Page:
Angola’s public debt to China fell from US$23.2 billion in 2017 to US$22.8 billion at the end of the first quarter of 2019, a reduction of US$400 million, according to a report by the Centre for Scientific Studies and Research (CEIC) of the Catholic University of Angola, due to be presented next Thursday, in Luanda.
The report, quoted by the Jornal de Angola daily newspaper, also reported that Angola’s bilateral public debt was US$7.6 billion in 2012, peaked at US$23.2 billion at the end of 2017 and is now on a downward trajectory, with a fall of 1.7% over the 15-month period.
The document will be presented during the Angola-China Academic Seminar, organised by CEIC and the Chinese embassy. CEIC researcher Francisco Paulo told the newspaper that one of the characteristics of the public debt to China, usually guaranteed by supplying oil, is the fact that it is being paid.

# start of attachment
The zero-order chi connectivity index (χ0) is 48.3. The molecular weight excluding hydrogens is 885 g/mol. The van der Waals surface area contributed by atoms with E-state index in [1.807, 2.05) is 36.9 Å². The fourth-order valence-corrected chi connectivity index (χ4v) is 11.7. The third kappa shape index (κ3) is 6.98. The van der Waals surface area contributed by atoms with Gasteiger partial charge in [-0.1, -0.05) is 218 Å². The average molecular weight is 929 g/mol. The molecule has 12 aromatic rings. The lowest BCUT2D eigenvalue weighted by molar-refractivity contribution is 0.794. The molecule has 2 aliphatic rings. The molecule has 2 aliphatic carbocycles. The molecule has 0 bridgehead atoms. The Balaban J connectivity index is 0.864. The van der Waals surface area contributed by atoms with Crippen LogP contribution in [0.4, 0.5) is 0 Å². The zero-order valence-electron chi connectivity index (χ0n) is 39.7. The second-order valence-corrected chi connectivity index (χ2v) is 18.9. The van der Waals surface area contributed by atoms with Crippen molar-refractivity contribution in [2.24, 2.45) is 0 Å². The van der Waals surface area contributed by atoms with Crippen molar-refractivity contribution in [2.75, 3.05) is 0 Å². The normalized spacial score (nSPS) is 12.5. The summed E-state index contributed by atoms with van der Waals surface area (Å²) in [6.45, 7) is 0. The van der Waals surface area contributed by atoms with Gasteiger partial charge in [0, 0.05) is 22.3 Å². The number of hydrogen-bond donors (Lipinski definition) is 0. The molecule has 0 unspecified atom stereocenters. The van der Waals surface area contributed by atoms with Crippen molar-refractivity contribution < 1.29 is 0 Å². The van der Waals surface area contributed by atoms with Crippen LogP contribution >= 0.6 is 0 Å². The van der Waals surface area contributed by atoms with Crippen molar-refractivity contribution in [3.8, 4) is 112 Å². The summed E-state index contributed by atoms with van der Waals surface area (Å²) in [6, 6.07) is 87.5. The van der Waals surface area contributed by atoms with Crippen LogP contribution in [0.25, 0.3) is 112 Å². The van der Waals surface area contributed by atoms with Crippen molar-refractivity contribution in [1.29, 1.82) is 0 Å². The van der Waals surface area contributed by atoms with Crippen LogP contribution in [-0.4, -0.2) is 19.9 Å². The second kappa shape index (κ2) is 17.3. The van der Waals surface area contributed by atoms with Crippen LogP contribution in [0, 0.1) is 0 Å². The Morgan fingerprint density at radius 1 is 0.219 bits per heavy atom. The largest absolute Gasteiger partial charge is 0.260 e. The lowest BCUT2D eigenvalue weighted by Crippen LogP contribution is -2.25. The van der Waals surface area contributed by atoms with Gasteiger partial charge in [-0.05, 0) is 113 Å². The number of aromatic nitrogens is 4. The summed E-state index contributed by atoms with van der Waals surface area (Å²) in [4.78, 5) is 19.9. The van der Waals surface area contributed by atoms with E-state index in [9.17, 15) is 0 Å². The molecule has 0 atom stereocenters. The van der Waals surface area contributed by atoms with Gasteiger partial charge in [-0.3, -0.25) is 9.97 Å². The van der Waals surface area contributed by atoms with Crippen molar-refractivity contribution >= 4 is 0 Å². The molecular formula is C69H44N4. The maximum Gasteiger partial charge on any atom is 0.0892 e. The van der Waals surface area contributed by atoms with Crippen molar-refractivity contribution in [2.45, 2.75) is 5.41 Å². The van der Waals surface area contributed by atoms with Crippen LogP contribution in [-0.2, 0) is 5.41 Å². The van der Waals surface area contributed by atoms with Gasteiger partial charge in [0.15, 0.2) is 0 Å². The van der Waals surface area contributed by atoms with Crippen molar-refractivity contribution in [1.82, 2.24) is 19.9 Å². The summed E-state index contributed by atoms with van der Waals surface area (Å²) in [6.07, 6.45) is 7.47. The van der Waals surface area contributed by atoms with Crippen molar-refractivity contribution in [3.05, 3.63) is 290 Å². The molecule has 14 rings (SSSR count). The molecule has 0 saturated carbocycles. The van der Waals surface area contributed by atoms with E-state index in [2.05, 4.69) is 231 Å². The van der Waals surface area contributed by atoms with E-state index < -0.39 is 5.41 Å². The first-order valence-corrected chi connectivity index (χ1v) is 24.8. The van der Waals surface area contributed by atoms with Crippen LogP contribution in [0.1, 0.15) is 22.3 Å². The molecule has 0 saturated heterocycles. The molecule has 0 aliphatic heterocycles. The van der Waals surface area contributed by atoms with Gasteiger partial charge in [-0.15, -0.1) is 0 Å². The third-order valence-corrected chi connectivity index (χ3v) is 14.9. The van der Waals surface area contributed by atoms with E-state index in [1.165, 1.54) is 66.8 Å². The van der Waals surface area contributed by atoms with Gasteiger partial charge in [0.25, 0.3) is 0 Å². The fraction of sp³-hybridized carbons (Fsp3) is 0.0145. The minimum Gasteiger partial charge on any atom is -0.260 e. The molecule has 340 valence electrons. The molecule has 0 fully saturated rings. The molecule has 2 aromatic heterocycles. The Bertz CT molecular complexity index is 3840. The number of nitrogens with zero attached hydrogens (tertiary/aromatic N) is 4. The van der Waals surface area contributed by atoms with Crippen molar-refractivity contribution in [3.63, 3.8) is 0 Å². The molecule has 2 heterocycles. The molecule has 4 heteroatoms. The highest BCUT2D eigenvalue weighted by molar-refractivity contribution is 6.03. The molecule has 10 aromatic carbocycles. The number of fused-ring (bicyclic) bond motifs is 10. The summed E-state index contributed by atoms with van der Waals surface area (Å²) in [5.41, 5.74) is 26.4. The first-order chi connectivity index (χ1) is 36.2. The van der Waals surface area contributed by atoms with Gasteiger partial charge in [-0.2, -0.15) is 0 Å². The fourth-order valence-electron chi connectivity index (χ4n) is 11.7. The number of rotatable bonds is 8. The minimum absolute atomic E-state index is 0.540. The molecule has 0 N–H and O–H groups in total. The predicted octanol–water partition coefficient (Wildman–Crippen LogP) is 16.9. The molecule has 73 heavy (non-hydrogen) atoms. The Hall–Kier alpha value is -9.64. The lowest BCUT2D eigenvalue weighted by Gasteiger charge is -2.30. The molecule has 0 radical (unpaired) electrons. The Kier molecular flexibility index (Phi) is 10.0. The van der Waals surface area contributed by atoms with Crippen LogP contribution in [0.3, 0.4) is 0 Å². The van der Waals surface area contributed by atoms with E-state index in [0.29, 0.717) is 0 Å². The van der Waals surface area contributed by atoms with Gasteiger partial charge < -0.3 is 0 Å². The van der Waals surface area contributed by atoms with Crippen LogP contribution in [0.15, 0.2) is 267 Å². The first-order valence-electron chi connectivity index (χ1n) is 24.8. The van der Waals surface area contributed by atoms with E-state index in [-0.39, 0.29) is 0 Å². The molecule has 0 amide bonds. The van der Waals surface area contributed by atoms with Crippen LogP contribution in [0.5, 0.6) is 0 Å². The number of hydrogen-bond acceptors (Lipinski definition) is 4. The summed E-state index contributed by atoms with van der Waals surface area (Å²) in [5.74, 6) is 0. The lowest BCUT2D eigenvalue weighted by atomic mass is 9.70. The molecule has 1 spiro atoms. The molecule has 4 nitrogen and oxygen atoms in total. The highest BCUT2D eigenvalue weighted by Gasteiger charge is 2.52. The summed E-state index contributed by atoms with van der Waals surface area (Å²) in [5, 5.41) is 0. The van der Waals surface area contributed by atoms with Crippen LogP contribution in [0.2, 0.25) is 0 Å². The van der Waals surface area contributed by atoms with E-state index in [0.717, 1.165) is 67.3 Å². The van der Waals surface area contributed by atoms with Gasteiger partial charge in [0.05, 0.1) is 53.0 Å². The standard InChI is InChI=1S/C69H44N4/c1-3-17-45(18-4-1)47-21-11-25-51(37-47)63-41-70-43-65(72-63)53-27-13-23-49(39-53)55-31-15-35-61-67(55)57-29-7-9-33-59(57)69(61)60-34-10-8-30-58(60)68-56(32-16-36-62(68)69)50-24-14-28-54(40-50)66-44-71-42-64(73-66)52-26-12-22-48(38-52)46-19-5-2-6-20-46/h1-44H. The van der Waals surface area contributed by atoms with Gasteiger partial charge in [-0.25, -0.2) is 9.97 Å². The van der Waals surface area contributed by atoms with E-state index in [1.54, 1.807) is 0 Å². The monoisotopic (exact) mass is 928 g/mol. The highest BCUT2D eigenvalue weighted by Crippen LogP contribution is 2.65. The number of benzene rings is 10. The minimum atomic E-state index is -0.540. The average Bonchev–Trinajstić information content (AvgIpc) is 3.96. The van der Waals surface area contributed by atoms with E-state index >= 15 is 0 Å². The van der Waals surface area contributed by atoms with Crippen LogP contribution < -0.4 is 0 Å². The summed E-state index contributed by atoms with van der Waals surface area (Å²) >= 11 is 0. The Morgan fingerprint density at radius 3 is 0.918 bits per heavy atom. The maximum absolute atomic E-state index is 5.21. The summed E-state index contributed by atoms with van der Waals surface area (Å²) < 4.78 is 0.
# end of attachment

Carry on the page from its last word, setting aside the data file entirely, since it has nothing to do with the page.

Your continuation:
The document also presents bilateral trade balance figures of US$21 billion in 2018 and US$4.6 billion in the first quarter of this year, with the latter figure below the annual average.
Paulo predicted that if this trend continues for the rest of the year, the value of trade (favourable to Angola, which sends 65% of oil exports to China) should fall in 2019 to slightly over US$18 billion.